There will be many over 60s who are parents, some will also be grandparents and there will be others who are childless. I come into the first category and, before I say anything else, I would like to make it clear that I consider my three children to be a blessing (just in case one of them decides to read their mother's blog!) So today's question is: are children a blessing or a curse?
What got me thinking about this topic was a conversation at our weekly Spanish-British intercambio. María wanted to practise her English because she is going to work as a volunteer in Nepal for three months. How exciting is that? However she commented on the fact that she is in her late thirties, single and is wondering if she will ever have children. Her friend Ana has two daughters aged 17 and 21 and agreed with me that children are a constant worry. My own children are all in their forties and I still worry about them at times! María has been to many different countries and leads a very fulfilling life. She realises that she wouldn't have been able to do half of these things if she had had children. Both women seem happy with their lives, even though they are going in different directions.
My generation was fortunate, as many of us had our children at a young age. I never really thought about whether I wanted children or could afford to raise a family: the norm was to marry and then start your family. By the time I was twenty-five I had three children and I have absolutely no regrets about this. My children were already adults when I was in my mid forties and I was lucky to be in a good job, so I was able to travel around the world (even though I have never visited Nepal!) I guess that I have had the best of both worlds in having children like Ana and also travelling like María.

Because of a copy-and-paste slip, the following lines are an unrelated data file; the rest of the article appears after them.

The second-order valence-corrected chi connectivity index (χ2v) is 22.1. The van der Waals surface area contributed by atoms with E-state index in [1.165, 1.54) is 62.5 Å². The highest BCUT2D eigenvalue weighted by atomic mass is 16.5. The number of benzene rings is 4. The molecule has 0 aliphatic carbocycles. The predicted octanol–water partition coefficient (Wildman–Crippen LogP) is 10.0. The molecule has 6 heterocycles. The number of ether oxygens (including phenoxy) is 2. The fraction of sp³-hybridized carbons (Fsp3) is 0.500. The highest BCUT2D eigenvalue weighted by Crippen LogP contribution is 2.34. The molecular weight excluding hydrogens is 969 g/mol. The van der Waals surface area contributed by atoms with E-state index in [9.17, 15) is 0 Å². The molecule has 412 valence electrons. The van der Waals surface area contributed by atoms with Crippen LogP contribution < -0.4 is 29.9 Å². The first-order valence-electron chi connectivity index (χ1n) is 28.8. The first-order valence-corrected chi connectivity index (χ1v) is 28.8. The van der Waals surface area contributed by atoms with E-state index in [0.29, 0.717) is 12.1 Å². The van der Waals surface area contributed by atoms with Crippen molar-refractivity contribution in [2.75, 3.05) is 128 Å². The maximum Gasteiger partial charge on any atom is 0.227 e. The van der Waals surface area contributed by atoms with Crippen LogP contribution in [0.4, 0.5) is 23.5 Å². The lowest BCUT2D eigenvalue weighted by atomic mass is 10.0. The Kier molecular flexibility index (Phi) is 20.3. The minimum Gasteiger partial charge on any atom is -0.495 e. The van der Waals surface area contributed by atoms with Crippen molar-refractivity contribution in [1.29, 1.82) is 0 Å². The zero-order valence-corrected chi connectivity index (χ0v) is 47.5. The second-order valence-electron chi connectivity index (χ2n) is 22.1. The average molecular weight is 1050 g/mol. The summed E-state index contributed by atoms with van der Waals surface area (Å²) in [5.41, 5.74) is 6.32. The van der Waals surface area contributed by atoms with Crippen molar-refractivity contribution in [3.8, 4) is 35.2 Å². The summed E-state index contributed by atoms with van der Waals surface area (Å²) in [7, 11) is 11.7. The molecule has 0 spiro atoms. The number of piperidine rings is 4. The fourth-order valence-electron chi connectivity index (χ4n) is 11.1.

On the whole young people nowadays marry (or start living together) at a later age than we did and if they decide to have children they've usually thought it through. So far so good. However nothing can prepare you for the joy of holding your child for the first time. You look down on that tiny baby with a mixture of love and fear. You (and your partner) are totally responsible for the welfare of this child and seeing him or her safely to adulthood. That's what you think in the early days - you assume that your role will cease once your son or daughter leaves home. I'm sorry to disappoint any young parents who may be reading this, but your children will be constantly in your thoughts and you will never cease worrying about them until the day you die. That is the joy of being a parent!